Murder-mayhem, murder-mayhem, murder-mayhem on our dime
Ooo-eee, Kofi, we’ll be there for all time
Via One Good Move
Sadly, soaring temperatures have led us back into an energy crisis. Hopefully, my electric bill won't triple like it did in that deregulated (AKA evil, colluding energy companies using the heat as an excuse for price-gouging and rampant profiteering) market.
But a nap does sound mighty good right about now ...
**enter cartoon sound effect: the sound of a needle scratching the shit out of a 12-inch vinyl record **
H: Wait a second. Did you just say "I saw this story on CNN Money today"?
A: Shut up. Anyway ...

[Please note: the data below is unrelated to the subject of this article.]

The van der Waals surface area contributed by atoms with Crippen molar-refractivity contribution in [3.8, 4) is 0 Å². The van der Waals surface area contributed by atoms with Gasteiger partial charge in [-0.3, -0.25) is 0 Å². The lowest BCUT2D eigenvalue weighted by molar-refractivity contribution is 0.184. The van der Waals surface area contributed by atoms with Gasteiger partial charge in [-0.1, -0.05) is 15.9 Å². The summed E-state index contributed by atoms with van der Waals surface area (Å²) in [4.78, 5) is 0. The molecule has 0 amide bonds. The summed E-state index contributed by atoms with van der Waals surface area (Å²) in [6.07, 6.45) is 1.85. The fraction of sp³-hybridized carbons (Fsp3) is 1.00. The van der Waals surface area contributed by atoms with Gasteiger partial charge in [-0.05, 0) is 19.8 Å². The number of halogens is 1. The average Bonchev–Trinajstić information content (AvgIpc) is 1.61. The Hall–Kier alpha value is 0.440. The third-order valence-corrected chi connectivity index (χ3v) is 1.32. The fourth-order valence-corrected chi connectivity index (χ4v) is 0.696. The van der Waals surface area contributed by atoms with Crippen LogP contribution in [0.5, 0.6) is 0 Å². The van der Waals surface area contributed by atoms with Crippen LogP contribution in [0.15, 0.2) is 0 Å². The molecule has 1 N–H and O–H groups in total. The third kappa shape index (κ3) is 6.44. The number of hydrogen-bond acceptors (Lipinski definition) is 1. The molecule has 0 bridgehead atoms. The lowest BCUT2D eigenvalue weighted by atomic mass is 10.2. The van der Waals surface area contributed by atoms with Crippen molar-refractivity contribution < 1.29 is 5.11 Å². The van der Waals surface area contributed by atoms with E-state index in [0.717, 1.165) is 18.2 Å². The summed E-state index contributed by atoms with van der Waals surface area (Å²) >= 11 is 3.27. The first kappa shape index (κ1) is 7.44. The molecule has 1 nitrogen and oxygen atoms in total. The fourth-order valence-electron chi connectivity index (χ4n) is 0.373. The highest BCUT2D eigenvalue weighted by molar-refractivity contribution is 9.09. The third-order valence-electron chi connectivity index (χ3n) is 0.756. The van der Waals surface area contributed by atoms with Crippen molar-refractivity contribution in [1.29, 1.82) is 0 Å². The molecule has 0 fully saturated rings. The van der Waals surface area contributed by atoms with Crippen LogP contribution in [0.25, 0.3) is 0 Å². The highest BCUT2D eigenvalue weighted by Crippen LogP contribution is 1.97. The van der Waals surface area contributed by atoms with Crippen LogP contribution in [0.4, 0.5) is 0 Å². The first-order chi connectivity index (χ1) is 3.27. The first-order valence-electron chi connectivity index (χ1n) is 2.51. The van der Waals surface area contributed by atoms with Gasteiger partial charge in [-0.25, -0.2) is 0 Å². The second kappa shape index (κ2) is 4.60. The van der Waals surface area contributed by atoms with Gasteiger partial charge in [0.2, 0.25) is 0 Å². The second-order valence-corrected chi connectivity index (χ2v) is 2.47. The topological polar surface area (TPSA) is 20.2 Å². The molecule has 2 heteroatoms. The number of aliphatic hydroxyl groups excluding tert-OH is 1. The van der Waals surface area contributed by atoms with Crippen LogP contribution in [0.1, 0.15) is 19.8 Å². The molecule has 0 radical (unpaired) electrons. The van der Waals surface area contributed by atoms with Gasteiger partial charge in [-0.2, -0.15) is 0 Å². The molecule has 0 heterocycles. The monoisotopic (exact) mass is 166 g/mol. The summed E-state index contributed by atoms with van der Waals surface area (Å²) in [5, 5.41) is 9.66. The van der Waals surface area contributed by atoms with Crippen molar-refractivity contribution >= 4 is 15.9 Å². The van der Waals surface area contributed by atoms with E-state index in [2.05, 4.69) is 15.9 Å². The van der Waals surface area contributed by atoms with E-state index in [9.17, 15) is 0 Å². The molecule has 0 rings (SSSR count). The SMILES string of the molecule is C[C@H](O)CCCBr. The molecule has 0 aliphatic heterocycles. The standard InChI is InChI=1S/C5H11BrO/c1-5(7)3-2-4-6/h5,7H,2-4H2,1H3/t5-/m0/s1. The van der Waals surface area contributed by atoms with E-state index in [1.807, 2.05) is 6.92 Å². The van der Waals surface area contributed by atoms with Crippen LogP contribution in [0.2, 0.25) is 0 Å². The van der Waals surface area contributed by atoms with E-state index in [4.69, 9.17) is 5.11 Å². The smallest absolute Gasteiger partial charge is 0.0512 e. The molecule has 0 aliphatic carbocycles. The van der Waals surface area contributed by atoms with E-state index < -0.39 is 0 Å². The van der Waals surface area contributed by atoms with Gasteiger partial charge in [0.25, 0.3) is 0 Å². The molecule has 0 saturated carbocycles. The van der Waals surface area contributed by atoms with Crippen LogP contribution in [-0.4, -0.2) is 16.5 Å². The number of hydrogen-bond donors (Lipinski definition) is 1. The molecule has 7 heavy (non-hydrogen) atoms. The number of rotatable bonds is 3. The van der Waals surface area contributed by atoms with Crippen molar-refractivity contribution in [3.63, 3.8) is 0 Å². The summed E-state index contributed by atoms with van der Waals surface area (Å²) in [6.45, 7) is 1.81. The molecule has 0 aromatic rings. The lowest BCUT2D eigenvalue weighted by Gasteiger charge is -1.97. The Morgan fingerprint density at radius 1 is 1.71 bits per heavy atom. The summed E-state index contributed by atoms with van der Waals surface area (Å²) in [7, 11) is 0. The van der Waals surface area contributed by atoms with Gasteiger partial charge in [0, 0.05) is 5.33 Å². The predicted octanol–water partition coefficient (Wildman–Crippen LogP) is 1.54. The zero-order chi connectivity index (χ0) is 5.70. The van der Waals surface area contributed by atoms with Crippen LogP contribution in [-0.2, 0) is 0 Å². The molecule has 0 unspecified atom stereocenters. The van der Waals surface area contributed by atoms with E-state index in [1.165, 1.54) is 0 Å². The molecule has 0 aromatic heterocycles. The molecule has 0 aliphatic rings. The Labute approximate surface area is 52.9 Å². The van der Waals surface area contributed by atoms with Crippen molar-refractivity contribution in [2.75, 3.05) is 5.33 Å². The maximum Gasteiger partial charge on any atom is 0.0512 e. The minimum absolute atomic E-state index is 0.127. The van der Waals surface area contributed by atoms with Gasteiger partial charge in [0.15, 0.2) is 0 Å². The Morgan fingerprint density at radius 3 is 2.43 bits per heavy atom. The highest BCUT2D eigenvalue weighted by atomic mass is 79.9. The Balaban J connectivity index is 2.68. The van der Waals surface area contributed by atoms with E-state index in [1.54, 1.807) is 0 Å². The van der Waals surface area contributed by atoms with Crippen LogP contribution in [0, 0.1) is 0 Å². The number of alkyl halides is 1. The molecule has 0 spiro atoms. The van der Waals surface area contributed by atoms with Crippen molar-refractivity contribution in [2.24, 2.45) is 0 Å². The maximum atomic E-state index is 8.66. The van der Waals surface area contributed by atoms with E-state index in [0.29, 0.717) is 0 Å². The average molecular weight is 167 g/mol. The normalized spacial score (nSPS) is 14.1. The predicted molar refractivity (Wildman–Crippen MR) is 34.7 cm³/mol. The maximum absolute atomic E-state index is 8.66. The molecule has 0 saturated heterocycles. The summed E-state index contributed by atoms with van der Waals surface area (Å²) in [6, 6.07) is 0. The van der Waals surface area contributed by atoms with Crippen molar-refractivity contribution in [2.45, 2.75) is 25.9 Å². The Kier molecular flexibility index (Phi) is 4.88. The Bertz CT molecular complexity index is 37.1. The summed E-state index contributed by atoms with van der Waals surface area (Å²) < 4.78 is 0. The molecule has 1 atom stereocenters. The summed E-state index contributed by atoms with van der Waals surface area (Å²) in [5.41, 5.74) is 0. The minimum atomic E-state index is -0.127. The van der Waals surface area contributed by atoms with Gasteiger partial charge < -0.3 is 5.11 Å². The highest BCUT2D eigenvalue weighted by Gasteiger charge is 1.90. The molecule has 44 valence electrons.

H: My god, what is this world coming to?! We are MBA dorks.
lundi, juillet 24, 2006
Westmoreland, a republican, is co-sponsor of a bill on the ten commandments, but can't even name them.
Via Jennifer and Allison
The Cliffs Notes version:
... academic freedom has nothing to do with content. Rather, academic freedom is the freedom of academics to study anything they like; the freedom, that is, to subject any body of material, however unpromising it might seem, to academic interrogation and analysis.
In short, whether something is an appropriate object of academic study is a matter not of its content ... but of its availability to serious analysis.
Any idea can be brought into the classroom if the point is to inquire into its structure, history, influence and so forth. But no idea belongs in the classroom if the point of introducing it is to recruit your students for the political agenda it may be thought to imply.
Conspiracy Theories 101
By STANLEY FISH
Published: July 23, 2006